At 74 years old, Judith Daley has just one regret - smoking. The euthanasia campaigner tells SHERELE MOODY that she's determined to die on her own terms, in her own way, when she wants and without regret.
IN the 1960s, smoking was the epitome of glamour and sophistication.
Big time stars made cigarettes smooth and sensual - Spencer Tracy's Lucky Strikes were "easy on the throat" even after "throat-taxing scenes"; Barbara Stanwyck posed with an L&M Filter between her fingers; Lucille Ball and Desi Arnaz raved about the "tasty mildness, rich flavour and pleasant aroma" of the Phillip Morris brand; Frank Sinatra sauntered across movie sets and stages with a Chesterfield hanging casually from his lips; and Lauren Bacall "loved to see a man smoke a Cigarillo".
Back in suburban Australia, 17-year-old Judith Daley fell for big tobacco's clever Hollywood idol marketing ploy that netted the industry billions while failing to tell consumers of the health risks.
"I only ever smoked menthols, which I recalled being marketed to ladies," Judith remembers, her voice husky from years of breathing in cigarette smoke.
"It was probably about 30 a day. But if I went out drinking it could easily become 40 or 50."
"Everybody was doing it.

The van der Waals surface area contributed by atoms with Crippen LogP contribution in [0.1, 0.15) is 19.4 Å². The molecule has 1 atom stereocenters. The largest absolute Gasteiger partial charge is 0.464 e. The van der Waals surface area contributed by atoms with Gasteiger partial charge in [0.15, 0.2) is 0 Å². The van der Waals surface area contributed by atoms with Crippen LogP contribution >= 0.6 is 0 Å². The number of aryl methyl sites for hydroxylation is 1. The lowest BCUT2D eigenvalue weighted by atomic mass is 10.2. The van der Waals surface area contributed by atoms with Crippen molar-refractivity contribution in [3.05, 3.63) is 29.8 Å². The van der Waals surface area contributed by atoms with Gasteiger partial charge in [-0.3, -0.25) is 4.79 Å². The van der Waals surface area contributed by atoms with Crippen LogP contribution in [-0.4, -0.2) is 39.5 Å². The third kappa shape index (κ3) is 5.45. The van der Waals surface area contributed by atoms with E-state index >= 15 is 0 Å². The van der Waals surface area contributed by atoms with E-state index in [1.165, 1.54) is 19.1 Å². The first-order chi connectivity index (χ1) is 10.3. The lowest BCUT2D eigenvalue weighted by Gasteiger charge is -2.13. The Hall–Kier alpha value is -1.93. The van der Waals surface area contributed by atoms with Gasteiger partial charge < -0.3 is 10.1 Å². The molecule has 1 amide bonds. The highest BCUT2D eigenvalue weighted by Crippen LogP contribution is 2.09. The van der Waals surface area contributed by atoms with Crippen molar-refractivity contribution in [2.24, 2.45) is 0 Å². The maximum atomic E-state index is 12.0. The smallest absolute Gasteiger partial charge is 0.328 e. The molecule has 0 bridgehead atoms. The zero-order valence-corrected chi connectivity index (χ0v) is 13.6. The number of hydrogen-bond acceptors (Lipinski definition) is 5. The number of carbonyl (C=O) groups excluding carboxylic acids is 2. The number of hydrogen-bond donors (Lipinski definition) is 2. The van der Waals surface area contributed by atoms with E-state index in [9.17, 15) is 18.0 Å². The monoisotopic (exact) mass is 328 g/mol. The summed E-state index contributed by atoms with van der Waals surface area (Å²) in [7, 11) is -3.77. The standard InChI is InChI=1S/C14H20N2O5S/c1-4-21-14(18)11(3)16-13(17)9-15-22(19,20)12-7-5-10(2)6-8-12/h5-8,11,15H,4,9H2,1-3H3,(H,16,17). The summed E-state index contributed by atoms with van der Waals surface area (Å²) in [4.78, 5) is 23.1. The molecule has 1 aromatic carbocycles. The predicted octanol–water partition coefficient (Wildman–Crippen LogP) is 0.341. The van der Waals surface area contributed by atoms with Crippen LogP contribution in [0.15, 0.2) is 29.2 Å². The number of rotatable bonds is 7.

"My mother smoked, all the boys and girls smoked. Movie stars smoked.
"It was such a sophisticated thing to do."
Ironically, Judith had her first smoke in 1962 - the year that the Royal College of Physicians released its ground-breaking Smoking and Health Report that showed a clear link between cigarettes and cancer and lung disease.
While the report made waves around the world, big tobacco simply continued its spin, encouraging people like Judith to keep inhaling its products.
About 25 years after her first smoke, Judith's body was waging what seemed like a constant war against bronchitis.
"I was sick a lot of the time," the former private investigator turned actor says of her decision to finally quit at the age of 42.
"Back then there was this myth that if you gave up smoking, all the damage done would be gone in 12 months.
"I can tell you that's not true."
Just a few years after butting out for the last time, Judith was diagnosed with emphysema, a deadly lung condition found in many people who have smoked.